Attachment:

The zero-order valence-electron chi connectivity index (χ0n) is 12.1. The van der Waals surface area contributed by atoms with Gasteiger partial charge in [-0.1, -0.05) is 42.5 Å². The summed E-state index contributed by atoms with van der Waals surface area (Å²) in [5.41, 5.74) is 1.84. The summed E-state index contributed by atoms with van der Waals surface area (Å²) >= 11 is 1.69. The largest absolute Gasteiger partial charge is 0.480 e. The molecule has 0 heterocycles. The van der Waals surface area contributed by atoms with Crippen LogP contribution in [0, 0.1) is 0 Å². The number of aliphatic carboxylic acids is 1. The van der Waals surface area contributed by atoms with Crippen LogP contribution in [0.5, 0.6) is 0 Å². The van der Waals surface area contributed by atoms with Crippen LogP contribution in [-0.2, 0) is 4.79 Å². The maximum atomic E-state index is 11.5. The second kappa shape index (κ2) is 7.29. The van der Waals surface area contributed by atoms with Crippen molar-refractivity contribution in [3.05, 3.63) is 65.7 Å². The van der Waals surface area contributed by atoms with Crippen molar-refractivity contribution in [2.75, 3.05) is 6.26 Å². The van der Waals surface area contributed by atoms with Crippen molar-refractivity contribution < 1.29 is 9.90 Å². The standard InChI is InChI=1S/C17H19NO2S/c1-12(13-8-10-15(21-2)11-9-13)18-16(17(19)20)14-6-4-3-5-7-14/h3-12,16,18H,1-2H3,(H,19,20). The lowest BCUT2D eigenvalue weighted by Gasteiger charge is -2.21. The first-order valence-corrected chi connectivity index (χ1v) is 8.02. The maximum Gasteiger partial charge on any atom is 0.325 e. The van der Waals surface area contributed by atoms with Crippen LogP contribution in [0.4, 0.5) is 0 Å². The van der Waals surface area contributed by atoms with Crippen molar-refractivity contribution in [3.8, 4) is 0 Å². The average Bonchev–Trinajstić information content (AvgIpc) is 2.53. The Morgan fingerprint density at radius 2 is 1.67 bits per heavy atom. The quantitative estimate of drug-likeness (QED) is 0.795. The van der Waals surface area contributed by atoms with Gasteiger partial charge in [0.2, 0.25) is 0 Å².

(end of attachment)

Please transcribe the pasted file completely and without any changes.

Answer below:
The zero-order valence-electron chi connectivity index (χ0n) is 12.1. The van der Waals surface area contributed by atoms with Gasteiger partial charge in [-0.1, -0.05) is 42.5 Å². The summed E-state index contributed by atoms with van der Waals surface area (Å²) in [5.41, 5.74) is 1.84. The summed E-state index contributed by atoms with van der Waals surface area (Å²) >= 11 is 1.69. The largest absolute Gasteiger partial charge is 0.480 e. The molecule has 0 heterocycles. The van der Waals surface area contributed by atoms with Crippen LogP contribution in [0, 0.1) is 0 Å². The number of aliphatic carboxylic acids is 1. The van der Waals surface area contributed by atoms with Crippen LogP contribution in [0.5, 0.6) is 0 Å². The van der Waals surface area contributed by atoms with Crippen LogP contribution in [-0.2, 0) is 4.79 Å². The maximum atomic E-state index is 11.5. The second kappa shape index (κ2) is 7.29. The van der Waals surface area contributed by atoms with Crippen molar-refractivity contribution in [3.05, 3.63) is 65.7 Å². The van der Waals surface area contributed by atoms with Crippen molar-refractivity contribution in [2.75, 3.05) is 6.26 Å². The van der Waals surface area contributed by atoms with Crippen molar-refractivity contribution < 1.29 is 9.90 Å². The standard InChI is InChI=1S/C17H19NO2S/c1-12(13-8-10-15(21-2)11-9-13)18-16(17(19)20)14-6-4-3-5-7-14/h3-12,16,18H,1-2H3,(H,19,20). The lowest BCUT2D eigenvalue weighted by Gasteiger charge is -2.21. The first-order valence-corrected chi connectivity index (χ1v) is 8.02. The maximum Gasteiger partial charge on any atom is 0.325 e. The van der Waals surface area contributed by atoms with Crippen LogP contribution in [0.4, 0.5) is 0 Å². The van der Waals surface area contributed by atoms with Crippen molar-refractivity contribution in [3.8, 4) is 0 Å². The average Bonchev–Trinajstić information content (AvgIpc) is 2.53. The Morgan fingerprint density at radius 2 is 1.67 bits per heavy atom. The quantitative estimate of drug-likeness (QED) is 0.795. The van der Waals surface area contributed by atoms with Gasteiger partial charge in [0.2, 0.25) is 0 Å².